With less than a week to go for a nationwide one-day strike called by trade unions, the Centre is likely to announce the acceptance of a few of their demands, including granting social security benefits to anganwadi workers, raising the minimum pension to Rs.2,000 a month for EPF members and revising the minimum wage in the next few days.
The Centre has agreed in-principle to provide social security benefits to around 95 lakh anganwadi workers, top labour ministry officials said. “We will bring necessary labour law amendments to extend provident fund and Employees’ State Insurance Corporation benefits to anganwadi workers,” the official said, on condition of anonymity.
The Labour Ministry is also likely to consider an increase in minimum pension from Rs.1,000 per month to Rs.2,000 per month, another labour ministry official said.
Some of these measures will likely be discussed at the Council of Ministers meeting, headed by Prime Minister Narendra Modi.
Centre will also expedite the process of increasing minimum wages for the organised workers. The central advisory board on minimum wages, headed by Labour Minister Bandaru Dattatreya, is likely to meet next week to discuss the possibilities of increasing the minimum wages of workers to Rs.10,350 per month, as demanded by RSS-affiliated Bharatiya Mazdoor Sangh (BMS). At present, the minimum monthly income for workers varies between Rs.3,500 and Rs.10,000 in different states.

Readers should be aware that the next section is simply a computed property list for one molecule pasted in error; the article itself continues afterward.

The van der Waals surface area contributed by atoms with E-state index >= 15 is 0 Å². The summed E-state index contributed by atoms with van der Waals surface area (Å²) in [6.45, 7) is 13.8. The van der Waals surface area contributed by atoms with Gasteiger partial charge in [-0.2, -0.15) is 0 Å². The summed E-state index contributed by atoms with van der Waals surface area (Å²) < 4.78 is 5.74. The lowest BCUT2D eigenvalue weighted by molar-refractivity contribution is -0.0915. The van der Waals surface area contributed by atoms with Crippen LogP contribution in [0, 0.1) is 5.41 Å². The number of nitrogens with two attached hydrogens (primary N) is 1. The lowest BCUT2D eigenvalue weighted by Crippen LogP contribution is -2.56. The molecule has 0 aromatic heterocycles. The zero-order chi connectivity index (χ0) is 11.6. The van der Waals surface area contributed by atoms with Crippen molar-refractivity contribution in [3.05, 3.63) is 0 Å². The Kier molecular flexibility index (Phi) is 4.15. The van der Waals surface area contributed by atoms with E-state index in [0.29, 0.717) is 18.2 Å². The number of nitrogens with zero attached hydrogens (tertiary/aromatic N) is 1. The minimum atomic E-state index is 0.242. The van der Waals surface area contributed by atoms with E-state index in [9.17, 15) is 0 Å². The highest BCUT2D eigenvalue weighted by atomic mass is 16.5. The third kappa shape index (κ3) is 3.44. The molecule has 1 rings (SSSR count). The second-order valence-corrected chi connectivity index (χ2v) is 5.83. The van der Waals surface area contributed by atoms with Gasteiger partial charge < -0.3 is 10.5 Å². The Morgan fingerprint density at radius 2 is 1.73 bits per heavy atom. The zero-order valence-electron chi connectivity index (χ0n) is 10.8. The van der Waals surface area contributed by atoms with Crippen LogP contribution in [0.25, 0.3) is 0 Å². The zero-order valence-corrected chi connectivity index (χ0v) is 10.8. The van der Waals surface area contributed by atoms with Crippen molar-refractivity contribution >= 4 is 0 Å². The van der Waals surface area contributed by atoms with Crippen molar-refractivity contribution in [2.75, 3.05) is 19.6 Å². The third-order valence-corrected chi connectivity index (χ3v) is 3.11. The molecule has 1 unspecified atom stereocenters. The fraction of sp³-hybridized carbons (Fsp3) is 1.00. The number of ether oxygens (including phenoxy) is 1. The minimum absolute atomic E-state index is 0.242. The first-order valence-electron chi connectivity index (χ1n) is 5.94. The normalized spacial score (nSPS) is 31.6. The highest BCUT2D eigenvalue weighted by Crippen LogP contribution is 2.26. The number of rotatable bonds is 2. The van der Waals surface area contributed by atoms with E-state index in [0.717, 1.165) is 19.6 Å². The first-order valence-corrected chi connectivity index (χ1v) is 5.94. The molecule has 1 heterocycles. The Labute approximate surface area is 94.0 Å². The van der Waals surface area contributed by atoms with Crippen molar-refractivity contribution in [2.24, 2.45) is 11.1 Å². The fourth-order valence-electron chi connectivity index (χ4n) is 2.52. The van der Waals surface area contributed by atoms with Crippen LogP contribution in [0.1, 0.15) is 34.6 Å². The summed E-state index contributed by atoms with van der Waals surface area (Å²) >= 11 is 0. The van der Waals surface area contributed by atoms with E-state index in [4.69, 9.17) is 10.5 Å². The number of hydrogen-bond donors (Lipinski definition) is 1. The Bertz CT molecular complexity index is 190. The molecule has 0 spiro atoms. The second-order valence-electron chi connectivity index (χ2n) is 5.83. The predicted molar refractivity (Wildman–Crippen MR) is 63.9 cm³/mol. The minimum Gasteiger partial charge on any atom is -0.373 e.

The Finance Ministry will also soon issue an executive order for implementation of the Payment of Bonus (Amendment) Act which seeks to increase bonus payment to workers. Many industry units in various states had moved their respective high courts to protest the retrospective amendment to the Act. Following the stay orders in various states, the Centre has moved the Supreme Court to challenge the directive, officials said.
The new law doubled the bonus payout calculations and raised the eligibility ceiling to cover employees earning Rs.21,000 a month, compared to Rs.10,000 per month, earlier. Passed by Parliament in December 2015, it was made applicable from April 2014 instead of April 2015.